Can you be allergic to Wi-Fi?

It must be a really weird situation you’re in to ask this question. But, since you were wondering…

A woman recently quit her job and moved out of her flat and into a shed because she realized she was allergic to Wi-Fi signals. So was she or was she just a nutjob? Can the small black box under the TV or in the corner of your living room really cause an allergy? Like, can it manifest itself in severe physical symptoms?

The woman in question felt compelled to leave her home after she developed severe headaches, violent shakes and burning rashes because she’s allergic to Wi-Fi. She claims she suffers from what is known as electromagnetic hypersensitivity – an adverse reaction to electromagnetic signals.

To escape the signals, the woman moved into a shed in a friend’s garden. She also suffers from lupus and receives benefits.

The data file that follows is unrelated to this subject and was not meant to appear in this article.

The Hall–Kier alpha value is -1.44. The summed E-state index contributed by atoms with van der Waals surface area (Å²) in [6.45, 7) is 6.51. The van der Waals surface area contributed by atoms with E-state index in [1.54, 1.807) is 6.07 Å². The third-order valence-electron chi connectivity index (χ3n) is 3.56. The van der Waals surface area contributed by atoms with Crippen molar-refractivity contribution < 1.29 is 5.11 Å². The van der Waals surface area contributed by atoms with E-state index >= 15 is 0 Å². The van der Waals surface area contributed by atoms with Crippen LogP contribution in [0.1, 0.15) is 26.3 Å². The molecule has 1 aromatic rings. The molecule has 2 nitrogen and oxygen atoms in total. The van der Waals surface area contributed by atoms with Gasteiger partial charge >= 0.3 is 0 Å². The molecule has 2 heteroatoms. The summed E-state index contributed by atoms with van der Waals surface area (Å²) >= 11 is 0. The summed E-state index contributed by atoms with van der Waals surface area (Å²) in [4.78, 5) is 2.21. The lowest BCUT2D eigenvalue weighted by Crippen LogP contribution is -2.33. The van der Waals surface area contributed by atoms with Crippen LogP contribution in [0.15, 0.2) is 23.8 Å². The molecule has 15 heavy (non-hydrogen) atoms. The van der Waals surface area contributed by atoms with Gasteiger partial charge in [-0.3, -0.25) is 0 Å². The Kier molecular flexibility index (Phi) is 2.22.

Wi-Fi, cell phones, radios and TVs use electromagnetic waves. They are more intense and stronger than other waves because they operate at a higher frequency. People who are “allergic” to these experience severe rashes, violent shakes and headaches.

Quite a number of people, mainly women, experience adverse reactions which they attribute to electromagnetic signals. Whatever the reason, their reactions are real, and Wi-Fi (among other things) really does make their lives hell. In some cases, they become housebound or even take their own lives. Electromagnetic waves aren’t something we can escape.

Other symptoms include shaking, disorientation, sleep disturbance, and burning sensations.

Can this be cured?

People who suffer from “Wi-Fi allergies” resort to wearing shields on their heads and trying to avoid Wi-Fi signals by any means necessary. They move to isolated areas and do not allow Wi-Fi into their homes.

Experts do not believe this condition exists, however. According to the World Health Organization, there is no scientific basis connecting Wi-Fi to the symptoms these people experience.